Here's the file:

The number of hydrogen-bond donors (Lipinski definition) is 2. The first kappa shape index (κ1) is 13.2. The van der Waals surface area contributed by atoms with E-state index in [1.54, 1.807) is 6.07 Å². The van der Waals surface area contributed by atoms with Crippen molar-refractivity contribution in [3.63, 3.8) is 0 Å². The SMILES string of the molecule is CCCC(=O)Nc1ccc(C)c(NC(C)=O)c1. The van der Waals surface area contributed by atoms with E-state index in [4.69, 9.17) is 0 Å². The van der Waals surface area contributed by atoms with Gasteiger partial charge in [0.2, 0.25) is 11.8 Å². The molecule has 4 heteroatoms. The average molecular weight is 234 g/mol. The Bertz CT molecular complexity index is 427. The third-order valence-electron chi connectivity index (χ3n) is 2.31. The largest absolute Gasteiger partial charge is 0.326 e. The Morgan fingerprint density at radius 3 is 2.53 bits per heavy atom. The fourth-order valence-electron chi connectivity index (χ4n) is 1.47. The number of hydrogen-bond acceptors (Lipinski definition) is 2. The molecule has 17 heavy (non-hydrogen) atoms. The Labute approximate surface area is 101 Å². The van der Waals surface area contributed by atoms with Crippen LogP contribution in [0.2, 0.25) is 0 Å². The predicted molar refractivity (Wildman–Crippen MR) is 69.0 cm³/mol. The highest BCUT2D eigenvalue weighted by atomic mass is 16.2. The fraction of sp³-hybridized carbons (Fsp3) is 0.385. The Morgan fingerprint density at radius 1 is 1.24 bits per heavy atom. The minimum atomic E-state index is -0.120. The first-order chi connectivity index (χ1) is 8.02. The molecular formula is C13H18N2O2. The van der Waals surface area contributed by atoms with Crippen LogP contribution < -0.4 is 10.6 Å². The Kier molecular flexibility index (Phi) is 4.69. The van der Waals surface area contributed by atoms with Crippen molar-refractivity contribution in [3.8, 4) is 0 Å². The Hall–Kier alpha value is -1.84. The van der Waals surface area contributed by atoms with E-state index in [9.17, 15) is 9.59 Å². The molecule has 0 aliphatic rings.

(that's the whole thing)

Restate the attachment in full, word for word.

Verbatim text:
The number of hydrogen-bond donors (Lipinski definition) is 2. The first kappa shape index (κ1) is 13.2. The van der Waals surface area contributed by atoms with E-state index in [1.54, 1.807) is 6.07 Å². The van der Waals surface area contributed by atoms with Crippen molar-refractivity contribution in [3.63, 3.8) is 0 Å². The SMILES string of the molecule is CCCC(=O)Nc1ccc(C)c(NC(C)=O)c1. The van der Waals surface area contributed by atoms with E-state index in [4.69, 9.17) is 0 Å². The van der Waals surface area contributed by atoms with Gasteiger partial charge in [0.2, 0.25) is 11.8 Å². The molecule has 4 heteroatoms. The average molecular weight is 234 g/mol. The Bertz CT molecular complexity index is 427. The third-order valence-electron chi connectivity index (χ3n) is 2.31. The largest absolute Gasteiger partial charge is 0.326 e. The Morgan fingerprint density at radius 3 is 2.53 bits per heavy atom. The fourth-order valence-electron chi connectivity index (χ4n) is 1.47. The number of hydrogen-bond acceptors (Lipinski definition) is 2. The molecule has 17 heavy (non-hydrogen) atoms. The Labute approximate surface area is 101 Å². The van der Waals surface area contributed by atoms with Crippen LogP contribution in [0.2, 0.25) is 0 Å². The predicted molar refractivity (Wildman–Crippen MR) is 69.0 cm³/mol. The highest BCUT2D eigenvalue weighted by atomic mass is 16.2. The fraction of sp³-hybridized carbons (Fsp3) is 0.385. The Morgan fingerprint density at radius 1 is 1.24 bits per heavy atom. The minimum atomic E-state index is -0.120. The first-order chi connectivity index (χ1) is 8.02. The molecular formula is C13H18N2O2. The van der Waals surface area contributed by atoms with Crippen LogP contribution < -0.4 is 10.6 Å². The Kier molecular flexibility index (Phi) is 4.69. The van der Waals surface area contributed by atoms with Crippen molar-refractivity contribution in [3.8, 4) is 0 Å². The Hall–Kier alpha value is -1.84. The van der Waals surface area contributed by atoms with E-state index in [9.17, 15) is 9.59 Å². The molecule has 0 aliphatic rings.